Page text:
Pat Leonard is the editor and publisher of The Gold Cross, a magazine for volunteer E.M.T.s in New Jersey. He has written two novels, “Proceed With Caution” and “Damned If You Do.” His great-greatgreat uncle, Sgt. Jerome Leonard, 55th Pennsylvania Infantry, was wounded at the Battle of Cold Harbor and later died at Bermuda Hundred hospital after his leg was amputated.

Image: A pontoon bridge over the Rappahannock River, after the Battle of Chancellorsville.Credit Library of Congress


The Drummer Boy of Chickamauga


John Clem: August 13, 1851-May 13, 1937
When President Abraham Lincoln in May 1861 issued the call for volunteers to serve in the Union army for a three year term, one of those who tried to answer was Ohio resident John Clem. Not yet 10 years old, Clem’s service was refused by the newly formed 3rd Ohio. Undeterred, Clem later tried to join the 22nd Michigan, where his persistence won over the unit’s officers. They agreed to let him follow the regiment, adopting him as a mascot and unofficial drummer boy. The officers also chipped in to pay his monthly salary of $13 before he finally was allowed to officially enlist in 1863.

Clem became a national celebrity for his actions at Chickamauga. Armed with a musket sawed down for him to carry, Clem joined the 22nd Michigan in the defense of Horseshoe Ridge on the afternoon of September 20. As the Confederate forces surrounded the unit, a Confederate colonel spotted Clem and shouted either “I think the best thing a mite of a chap like you can do is drop that gun” or called him a “damned little Yankee devil,” according to various sources. Rather than surrender, Clem shot the colonel and successfully made his way back to Union lines. For his actions, Clem was promoted to sergeant, the youngest soldier ever to become a noncommissioned officer in the U.S. Army, and became known as the “Drummer Boy of Chickamauga.”

Clem’s legend grew following the battle, although some stories may be apocryphal. One holds that his drum was destroyed at the Battle of Shiloh, earning him the nickname “Johnny Shiloh” and serving as inspiration for the song, “The Drummer Boy of Shiloh.” However, the 22nd Michigan, Clem’s unit, was not mustered until the summer after the Battle of Shiloh, making it unlikely Clem saw action in the battle with that regiment.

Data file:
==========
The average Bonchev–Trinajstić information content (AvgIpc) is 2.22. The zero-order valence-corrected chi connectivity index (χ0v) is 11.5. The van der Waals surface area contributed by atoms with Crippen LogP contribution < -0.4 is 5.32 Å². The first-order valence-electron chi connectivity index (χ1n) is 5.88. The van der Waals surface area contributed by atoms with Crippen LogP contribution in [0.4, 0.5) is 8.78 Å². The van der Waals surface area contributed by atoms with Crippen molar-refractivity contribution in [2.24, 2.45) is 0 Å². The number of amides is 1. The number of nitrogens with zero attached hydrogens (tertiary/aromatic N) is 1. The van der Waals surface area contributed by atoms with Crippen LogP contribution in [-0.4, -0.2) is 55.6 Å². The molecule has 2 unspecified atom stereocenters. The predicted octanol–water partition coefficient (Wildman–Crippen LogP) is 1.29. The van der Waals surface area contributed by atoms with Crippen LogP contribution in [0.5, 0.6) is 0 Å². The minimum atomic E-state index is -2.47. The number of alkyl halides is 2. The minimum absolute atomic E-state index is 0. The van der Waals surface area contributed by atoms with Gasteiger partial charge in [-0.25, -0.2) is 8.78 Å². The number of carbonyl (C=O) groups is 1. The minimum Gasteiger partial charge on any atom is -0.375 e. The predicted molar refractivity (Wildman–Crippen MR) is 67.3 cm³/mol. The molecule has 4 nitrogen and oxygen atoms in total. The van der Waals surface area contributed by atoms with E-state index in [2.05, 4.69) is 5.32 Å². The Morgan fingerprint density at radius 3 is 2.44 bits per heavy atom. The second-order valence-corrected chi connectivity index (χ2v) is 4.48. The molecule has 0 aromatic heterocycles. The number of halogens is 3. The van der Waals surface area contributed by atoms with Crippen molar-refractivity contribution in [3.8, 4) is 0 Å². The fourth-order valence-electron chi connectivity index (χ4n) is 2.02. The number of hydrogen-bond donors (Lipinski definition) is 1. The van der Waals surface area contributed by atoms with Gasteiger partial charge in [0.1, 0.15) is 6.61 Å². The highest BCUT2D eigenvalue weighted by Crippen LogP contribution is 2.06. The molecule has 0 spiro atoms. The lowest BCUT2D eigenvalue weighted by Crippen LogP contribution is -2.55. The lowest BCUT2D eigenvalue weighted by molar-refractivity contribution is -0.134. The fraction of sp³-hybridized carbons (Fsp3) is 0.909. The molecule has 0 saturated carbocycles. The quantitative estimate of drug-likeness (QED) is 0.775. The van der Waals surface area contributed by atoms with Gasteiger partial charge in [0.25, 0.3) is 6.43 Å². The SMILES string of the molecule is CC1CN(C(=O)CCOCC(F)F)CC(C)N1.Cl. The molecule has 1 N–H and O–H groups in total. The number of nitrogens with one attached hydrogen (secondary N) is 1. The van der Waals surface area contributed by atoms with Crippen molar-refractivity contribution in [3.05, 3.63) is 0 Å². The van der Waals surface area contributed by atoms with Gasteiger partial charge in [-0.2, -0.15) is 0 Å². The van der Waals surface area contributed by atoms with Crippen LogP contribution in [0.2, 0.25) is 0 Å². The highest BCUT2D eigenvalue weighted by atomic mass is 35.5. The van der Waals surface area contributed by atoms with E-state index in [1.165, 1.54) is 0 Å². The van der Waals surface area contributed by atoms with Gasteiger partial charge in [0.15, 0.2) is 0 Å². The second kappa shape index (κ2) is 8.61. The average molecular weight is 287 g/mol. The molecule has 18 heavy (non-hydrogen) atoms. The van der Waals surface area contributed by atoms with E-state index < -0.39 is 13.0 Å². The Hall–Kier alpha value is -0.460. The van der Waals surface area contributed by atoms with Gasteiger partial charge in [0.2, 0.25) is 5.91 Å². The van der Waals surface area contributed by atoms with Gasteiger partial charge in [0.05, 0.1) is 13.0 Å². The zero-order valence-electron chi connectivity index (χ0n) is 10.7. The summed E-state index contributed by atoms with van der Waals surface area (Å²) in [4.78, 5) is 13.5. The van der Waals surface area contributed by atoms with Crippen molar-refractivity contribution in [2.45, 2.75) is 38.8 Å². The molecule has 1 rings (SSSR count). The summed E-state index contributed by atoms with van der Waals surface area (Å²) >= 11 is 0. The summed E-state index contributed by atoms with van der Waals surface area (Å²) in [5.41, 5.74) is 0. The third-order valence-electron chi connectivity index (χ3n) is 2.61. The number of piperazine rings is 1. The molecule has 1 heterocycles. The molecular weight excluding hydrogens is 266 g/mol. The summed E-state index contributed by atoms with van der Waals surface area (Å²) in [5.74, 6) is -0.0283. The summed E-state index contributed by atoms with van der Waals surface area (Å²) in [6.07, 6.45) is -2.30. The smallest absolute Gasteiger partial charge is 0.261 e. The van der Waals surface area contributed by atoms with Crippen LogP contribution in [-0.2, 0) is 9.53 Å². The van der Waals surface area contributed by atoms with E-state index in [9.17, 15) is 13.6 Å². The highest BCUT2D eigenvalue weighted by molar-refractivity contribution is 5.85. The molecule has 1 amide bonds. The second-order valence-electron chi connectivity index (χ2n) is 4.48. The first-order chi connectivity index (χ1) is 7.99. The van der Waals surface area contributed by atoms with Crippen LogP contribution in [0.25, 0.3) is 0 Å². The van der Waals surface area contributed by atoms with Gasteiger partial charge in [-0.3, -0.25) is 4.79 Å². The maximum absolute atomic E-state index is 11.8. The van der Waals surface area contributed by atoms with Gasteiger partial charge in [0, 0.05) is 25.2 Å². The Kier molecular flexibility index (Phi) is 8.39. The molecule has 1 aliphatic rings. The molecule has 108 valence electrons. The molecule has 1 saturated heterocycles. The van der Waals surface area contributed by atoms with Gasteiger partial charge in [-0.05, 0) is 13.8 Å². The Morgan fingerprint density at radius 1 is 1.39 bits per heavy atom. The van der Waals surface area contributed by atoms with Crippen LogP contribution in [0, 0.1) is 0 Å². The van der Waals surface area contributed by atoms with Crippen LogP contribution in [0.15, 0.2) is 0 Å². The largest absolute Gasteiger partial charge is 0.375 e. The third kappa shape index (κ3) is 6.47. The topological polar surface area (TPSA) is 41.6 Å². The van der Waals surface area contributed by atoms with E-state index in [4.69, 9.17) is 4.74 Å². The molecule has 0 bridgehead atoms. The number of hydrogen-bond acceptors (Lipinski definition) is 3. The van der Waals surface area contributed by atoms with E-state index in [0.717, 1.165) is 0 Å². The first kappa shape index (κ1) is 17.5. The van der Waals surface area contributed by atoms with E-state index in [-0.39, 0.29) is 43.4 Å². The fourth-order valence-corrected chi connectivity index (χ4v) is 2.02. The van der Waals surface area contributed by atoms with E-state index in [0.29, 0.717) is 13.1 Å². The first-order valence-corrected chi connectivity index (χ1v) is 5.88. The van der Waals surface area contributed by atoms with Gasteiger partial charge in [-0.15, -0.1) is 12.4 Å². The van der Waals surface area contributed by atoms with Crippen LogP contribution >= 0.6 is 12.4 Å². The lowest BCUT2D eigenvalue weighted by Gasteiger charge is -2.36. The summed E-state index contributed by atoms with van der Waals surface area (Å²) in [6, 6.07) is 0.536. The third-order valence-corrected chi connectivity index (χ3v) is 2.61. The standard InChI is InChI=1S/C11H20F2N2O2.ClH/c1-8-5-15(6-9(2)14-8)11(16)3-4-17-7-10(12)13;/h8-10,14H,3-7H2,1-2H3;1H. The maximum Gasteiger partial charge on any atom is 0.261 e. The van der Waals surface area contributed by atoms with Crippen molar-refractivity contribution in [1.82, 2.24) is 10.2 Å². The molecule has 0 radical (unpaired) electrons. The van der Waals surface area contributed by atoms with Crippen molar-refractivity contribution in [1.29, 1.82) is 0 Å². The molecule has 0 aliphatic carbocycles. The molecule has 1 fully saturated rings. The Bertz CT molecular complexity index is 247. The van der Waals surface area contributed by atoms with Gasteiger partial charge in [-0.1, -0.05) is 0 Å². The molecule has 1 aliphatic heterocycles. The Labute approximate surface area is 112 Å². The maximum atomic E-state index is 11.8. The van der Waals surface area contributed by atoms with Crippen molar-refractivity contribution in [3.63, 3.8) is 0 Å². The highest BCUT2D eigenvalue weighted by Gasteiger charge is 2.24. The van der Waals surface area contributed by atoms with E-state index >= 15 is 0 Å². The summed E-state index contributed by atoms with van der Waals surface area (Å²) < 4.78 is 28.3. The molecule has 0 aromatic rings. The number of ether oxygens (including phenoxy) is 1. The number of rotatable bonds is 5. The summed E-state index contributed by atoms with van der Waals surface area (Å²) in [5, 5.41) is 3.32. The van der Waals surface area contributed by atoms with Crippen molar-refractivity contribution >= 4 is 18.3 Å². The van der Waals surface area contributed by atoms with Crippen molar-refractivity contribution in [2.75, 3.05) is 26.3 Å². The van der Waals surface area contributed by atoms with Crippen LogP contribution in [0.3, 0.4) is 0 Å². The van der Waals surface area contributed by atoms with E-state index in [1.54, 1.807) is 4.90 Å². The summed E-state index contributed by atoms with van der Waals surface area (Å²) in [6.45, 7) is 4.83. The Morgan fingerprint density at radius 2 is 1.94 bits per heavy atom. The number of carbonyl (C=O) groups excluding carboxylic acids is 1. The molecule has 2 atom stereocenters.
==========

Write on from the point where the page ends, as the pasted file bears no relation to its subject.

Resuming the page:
Clem went on to fight at Perryville, Murfreesboro, Kennesaw and Atlanta, where he was wounded twice. Clem was discharged from the Army in 1864 at age 13, but sought to rejoin the military in 1870. Nominated to West Point by President Ulysses S. Grant, Clem failed the entrance exam several times before Grant appointed him a second lieutenant in the U.S. Army. Clem enjoyed a successful second military career, rising to the rank of colonel and assistant quartermaster general by 1906. He retired on the eve of U.S. entry into World War I with the rank of major general, the last Civil War veteran to actively serve in the U.S. Army. Clem died in 1937 and is buried at Arlington National Cemetery.

Dr. Gurdon Buck: Plastic Surgery Pioneer

Excerpted from:

Born: 4 May 1807, New York City, New York State
Died : March 6, 1877, New York City, New York State
Residence: United States of America
Nationality :United States of America
Fields Surgeon
Institutions: New York Hospital
Alma mater: Columbia University College of Physicians and Surgeons
Known for: Plastic Surgery pioneer and incorporation of pre and post-operative photography

Gurdon Buck was a pioneer military plastic surgeon during the Civil War. He's known for being the first doctor to incorporate pre and post-operative photographs into his publications. Buck's fascia and Buck's extension are both named after him.

Buck graduated from the Columbia University College of Physicians and Surgeons in 1830 and interned at New York Hospital. He also studied in Paris, Berlin and Vienna. He was appointed visiting surgeon to the New York Hospital in 1837 which he held the rest of his life. He was also appointed to the New York Eye and Ear Infirmary.

In 1845, Buck took the first clinical photograph and used an engraving of it in "The Knee Joint Anchylosed at a Right Angle." This was the first known published illustration of a medical photograph.

Dr. Buck was a founding fellow of The New York Academy of Medicine in 1847.

He wrote "Contributions to Reparative Surgery" (New York, 1876) which is the first American plastic surgery textbook.

He is buried in the New York Marble Cemetery.

Pinned Down at Port Hudson

 By Ronald S. Coddington, 6-14-13